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Magna Carta

by Angus Trumble, 15 June 2015

Opening of the First Legislative Council of Victoria, by Governor Charles Joseph LaTrobe, at St Patrick's Hall, Bourke Street West, Melbourne. November 13th 1851. From sketches taken at the time by William Strutt., 1883 by John Noone after William Strutt
Opening of the First Legislative Council of Victoria, by Governor Charles Joseph LaTrobe, at St Patrick's Hall, Bourke Street West, Melbourne. November 13th 1851. From sketches taken at the time by William Strutt., 1883 by John Noone after William Strutt

On this day eight hundred years ago at Runnymede near Windsor, King John signed Magna Carta. That long agreement was drafted by the Archbishop of Canterbury, Stephen Cardinal Langton, in an effort to resolve a bitter dispute between the king and a group of rebellious barons. Among the many provisions of Magna Carta, the most famous two read: “No free man shall be seized or imprisoned, or stripped of his rights or possessions, or outlawed or exiled, or deprived of his standing in any way, nor will we proceed with force against him, or send others to do so, except by the lawful judgment of his equals or by the law of the land” and “To no one will we sell, to no one deny or delay right or justice.” The underlying principle here is that all people, including the sovereign, are without exception subject to the rule of law. Lord Denning described Magna Carta as “the greatest constitutional document of all times—the foundation of the freedom of the individual against the arbitrary authority of the despot.” Magna Carta set out this vital “what,” but the “how” of law-making in Parliament took many subsequent centuries to evolve at Westminster, and in all the other jurisdictions whose democratic traditions descended thence, including ours.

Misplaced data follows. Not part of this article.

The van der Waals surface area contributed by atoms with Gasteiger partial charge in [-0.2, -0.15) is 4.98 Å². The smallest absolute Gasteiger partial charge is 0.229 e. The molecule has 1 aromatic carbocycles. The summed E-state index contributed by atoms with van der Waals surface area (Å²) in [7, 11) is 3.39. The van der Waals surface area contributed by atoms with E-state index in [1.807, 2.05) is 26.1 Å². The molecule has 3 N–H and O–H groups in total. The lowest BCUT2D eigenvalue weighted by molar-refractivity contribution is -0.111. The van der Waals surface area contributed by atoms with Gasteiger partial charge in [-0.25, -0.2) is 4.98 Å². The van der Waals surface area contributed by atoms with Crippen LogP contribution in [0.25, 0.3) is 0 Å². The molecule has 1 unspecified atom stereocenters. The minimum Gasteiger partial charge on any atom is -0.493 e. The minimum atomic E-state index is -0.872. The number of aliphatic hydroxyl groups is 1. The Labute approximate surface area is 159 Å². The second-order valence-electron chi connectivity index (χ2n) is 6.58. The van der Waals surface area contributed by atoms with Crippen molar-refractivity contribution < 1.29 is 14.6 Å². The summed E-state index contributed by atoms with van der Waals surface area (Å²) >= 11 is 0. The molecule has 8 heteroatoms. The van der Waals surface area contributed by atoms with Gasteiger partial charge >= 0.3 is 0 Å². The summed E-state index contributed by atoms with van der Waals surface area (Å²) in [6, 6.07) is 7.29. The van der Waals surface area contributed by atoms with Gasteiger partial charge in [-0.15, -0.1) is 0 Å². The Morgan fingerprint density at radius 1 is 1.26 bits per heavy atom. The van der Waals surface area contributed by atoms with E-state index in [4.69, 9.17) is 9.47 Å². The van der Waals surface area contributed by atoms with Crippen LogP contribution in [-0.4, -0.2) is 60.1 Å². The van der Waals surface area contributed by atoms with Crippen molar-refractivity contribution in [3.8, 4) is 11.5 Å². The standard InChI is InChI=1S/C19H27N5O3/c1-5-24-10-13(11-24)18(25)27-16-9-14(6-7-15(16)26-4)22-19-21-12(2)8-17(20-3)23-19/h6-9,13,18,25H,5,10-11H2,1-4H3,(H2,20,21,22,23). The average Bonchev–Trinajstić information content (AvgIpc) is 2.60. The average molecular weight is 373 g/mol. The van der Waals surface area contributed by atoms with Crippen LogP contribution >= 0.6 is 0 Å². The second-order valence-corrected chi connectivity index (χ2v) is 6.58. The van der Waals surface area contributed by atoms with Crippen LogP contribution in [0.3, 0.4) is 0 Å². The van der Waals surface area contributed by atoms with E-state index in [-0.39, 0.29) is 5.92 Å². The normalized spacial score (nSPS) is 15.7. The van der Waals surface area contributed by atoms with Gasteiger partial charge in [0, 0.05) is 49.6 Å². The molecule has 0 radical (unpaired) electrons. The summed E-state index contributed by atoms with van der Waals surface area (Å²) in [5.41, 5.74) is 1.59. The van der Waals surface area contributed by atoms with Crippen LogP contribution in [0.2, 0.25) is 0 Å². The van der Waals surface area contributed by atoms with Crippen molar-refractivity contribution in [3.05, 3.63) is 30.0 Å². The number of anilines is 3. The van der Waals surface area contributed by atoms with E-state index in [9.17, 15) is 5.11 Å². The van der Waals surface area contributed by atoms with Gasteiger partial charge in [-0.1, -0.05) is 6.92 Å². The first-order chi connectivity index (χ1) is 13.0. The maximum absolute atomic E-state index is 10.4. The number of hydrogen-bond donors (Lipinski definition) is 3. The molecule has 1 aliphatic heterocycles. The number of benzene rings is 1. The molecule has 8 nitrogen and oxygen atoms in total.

King John was the youngest son of one of the wealthiest, most cultivated and formidable women ever to have lived in the High Middle Ages, and to the very great age of nearly eighty-two: Eleanor of Aquitaine. In addition to having been, first, Queen of France, and then Queen of England, Eleanor was the mother of two queens and three kings including John. The provisions of Magna Carta would have profoundly shocked Eleanor, for her regency during the prolonged absence on the Third Crusade (1189–1192) of King John’s brother, King Richard I Coeur-de-Lion, amounted to the exercise of absolute power, entirely unfettered by any such unwelcome concept as the rule of law. And she was very good at it. Before 1215 the overriding concept of government in England was that of vis et voluntas, or “force and will,” exercised personally, and by others solely in the name of the anointed Angevin king or his regent. What precipitated the crisis of Magna Carta above all was the oppressive taxation that King John needed to raise in England to finance a series of relentlessly unsuccessful military campaigns in France. There is no question that King John signed Magna Carta against his will, and that its provisions were forced upon him by the barons and the English church largely out of economic self-interest. Nevertheless it is perfectly true to say that all current Australian senators, members of the House of Representatives, and the officers of the Commonwealth and all our other state and territory parliaments exercise their functions today in the dim but palpable light of this foundation document, although I daresay not many ever have reason to cite clause 23, namely “No town or person shall be forced to build bridges over rivers, except those with an ancient obligation to do so.”